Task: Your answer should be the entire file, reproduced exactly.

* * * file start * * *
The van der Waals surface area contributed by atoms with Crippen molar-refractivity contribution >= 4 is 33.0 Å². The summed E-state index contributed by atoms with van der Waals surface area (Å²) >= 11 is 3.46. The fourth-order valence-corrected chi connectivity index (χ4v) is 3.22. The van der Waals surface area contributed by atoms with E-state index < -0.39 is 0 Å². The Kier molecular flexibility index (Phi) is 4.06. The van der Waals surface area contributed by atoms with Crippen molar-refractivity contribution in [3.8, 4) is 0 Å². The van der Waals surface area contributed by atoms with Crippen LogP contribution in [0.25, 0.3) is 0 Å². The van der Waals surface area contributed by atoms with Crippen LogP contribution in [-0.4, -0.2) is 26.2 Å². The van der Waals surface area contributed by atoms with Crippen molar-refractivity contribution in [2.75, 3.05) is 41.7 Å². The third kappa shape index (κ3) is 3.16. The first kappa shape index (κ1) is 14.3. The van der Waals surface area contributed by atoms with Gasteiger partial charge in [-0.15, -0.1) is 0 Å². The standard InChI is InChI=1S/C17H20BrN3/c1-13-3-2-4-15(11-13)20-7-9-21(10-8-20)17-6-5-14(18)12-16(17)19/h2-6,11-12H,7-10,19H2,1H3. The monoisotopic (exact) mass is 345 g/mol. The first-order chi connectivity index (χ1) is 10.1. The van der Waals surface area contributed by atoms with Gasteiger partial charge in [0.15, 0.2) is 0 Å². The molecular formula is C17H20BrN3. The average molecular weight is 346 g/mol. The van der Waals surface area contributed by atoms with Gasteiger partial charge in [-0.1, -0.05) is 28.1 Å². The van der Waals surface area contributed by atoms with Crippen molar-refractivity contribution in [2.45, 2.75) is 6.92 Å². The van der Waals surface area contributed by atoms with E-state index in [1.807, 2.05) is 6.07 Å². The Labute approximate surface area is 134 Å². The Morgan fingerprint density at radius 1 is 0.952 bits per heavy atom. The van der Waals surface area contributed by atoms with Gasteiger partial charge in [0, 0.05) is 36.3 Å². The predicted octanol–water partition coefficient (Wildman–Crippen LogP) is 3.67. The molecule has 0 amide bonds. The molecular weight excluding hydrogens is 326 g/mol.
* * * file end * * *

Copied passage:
The van der Waals surface area contributed by atoms with Crippen molar-refractivity contribution >= 4 is 33.0 Å². The summed E-state index contributed by atoms with van der Waals surface area (Å²) >= 11 is 3.46. The fourth-order valence-corrected chi connectivity index (χ4v) is 3.22. The van der Waals surface area contributed by atoms with E-state index < -0.39 is 0 Å². The Kier molecular flexibility index (Phi) is 4.06. The van der Waals surface area contributed by atoms with Crippen molar-refractivity contribution in [3.8, 4) is 0 Å². The van der Waals surface area contributed by atoms with Crippen LogP contribution in [0.25, 0.3) is 0 Å². The van der Waals surface area contributed by atoms with Crippen LogP contribution in [-0.4, -0.2) is 26.2 Å². The van der Waals surface area contributed by atoms with Crippen molar-refractivity contribution in [2.75, 3.05) is 41.7 Å². The third kappa shape index (κ3) is 3.16. The first kappa shape index (κ1) is 14.3. The van der Waals surface area contributed by atoms with Gasteiger partial charge in [-0.15, -0.1) is 0 Å². The standard InChI is InChI=1S/C17H20BrN3/c1-13-3-2-4-15(11-13)20-7-9-21(10-8-20)17-6-5-14(18)12-16(17)19/h2-6,11-12H,7-10,19H2,1H3. The monoisotopic (exact) mass is 345 g/mol. The first-order chi connectivity index (χ1) is 10.1. The van der Waals surface area contributed by atoms with Gasteiger partial charge in [0.15, 0.2) is 0 Å². The molecular formula is C17H20BrN3. The average molecular weight is 346 g/mol. The van der Waals surface area contributed by atoms with Gasteiger partial charge in [-0.1, -0.05) is 28.1 Å². The van der Waals surface area contributed by atoms with Crippen molar-refractivity contribution in [2.45, 2.75) is 6.92 Å². The van der Waals surface area contributed by atoms with E-state index in [1.807, 2.05) is 6.07 Å². The Labute approximate surface area is 134 Å². The Morgan fingerprint density at radius 1 is 0.952 bits per heavy atom. The van der Waals surface area contributed by atoms with Gasteiger partial charge in [0, 0.05) is 36.3 Å². The predicted octanol–water partition coefficient (Wildman–Crippen LogP) is 3.67. The molecule has 0 amide bonds. The molecular weight excluding hydrogens is 326 g/mol.